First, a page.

Indyk Says Peace Talks Left Him 'Battered'
Martin Indyk, the U.S. special Middle East envoy who resigned on Friday, said Saturday that the nine months of peace negotiations between Israel and the Palestinian Authority (PA) had left him "battered".
“Back to Twitter! Battered but unbowed and extremely grateful to John Kerry, Frank Lowenstein and team SEIPN for their dedication to ME peace,” Indyk tweeted on Saturday, his first tweet since October 21.
A second tweet several hours later read, “Thanks for warm welcome from all my friends and critics. Battered? If you'd been in 9 months of I-P negotiations you wouldn't have to ask.”
News of Indyk’s resignation on Friday came nearly two months after U.S.-brokered peace talks between Israel and the PA failed.
Indyk's role as an "honest broker" was viewed critically by many Israelis, due to his position on the executive board of the radical-left New Israel Fund, which notoriously provides funding to numerous anti-Israel NGOs.
More recently, Indyk was embroiled in further controversy, after being accused of engaging in a "nasty" anti-Israel tirade at a bar following an address to the Washington Institute for Near East Policy.
Indyk denied making the comments attributed to him, which reportedly included placing all the blame for the collapse of talks on Israel and exonerating the PA completely.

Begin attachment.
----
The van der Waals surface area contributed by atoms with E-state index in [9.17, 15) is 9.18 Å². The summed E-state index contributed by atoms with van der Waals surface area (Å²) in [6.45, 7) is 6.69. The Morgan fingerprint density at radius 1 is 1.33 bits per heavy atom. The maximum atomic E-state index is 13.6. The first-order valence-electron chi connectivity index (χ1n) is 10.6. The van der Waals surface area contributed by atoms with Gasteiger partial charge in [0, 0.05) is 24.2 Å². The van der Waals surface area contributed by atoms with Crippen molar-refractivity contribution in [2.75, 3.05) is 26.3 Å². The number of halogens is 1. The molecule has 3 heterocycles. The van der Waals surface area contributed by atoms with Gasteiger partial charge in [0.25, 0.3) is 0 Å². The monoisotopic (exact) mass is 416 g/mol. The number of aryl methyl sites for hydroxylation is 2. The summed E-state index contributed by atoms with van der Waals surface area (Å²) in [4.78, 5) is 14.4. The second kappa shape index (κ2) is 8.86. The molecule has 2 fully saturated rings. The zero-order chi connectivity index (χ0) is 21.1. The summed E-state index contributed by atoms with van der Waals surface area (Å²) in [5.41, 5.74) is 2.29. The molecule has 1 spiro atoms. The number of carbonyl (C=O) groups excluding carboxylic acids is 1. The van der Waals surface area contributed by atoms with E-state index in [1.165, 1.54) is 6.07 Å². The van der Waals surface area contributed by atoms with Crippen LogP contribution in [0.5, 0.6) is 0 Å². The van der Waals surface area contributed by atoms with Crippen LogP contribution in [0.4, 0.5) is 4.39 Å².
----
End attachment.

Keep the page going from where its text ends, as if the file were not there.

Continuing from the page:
U.S. Secretary of State John Kerry confirmed that Indyk had resigned in a statement on Friday, saying that Indyk would return to his position as vice president and director of foreign policy at The Brookings Institution think-tank in Washington but would continue to serve as special adviser on Mideast peace issues.
"Ambassador Indyk has invested decades of his extraordinary career to the mission of helping Israelis and Palestinians achieve a lasting peace. It's the cause of Martin's career, and I'm grateful for the wisdom and insight he's brought to our collective efforts," Kerry said.
"The United States remains committed not just to the cause of peace, but to resuming the process when the parties find a path back to serious negotiations," he added.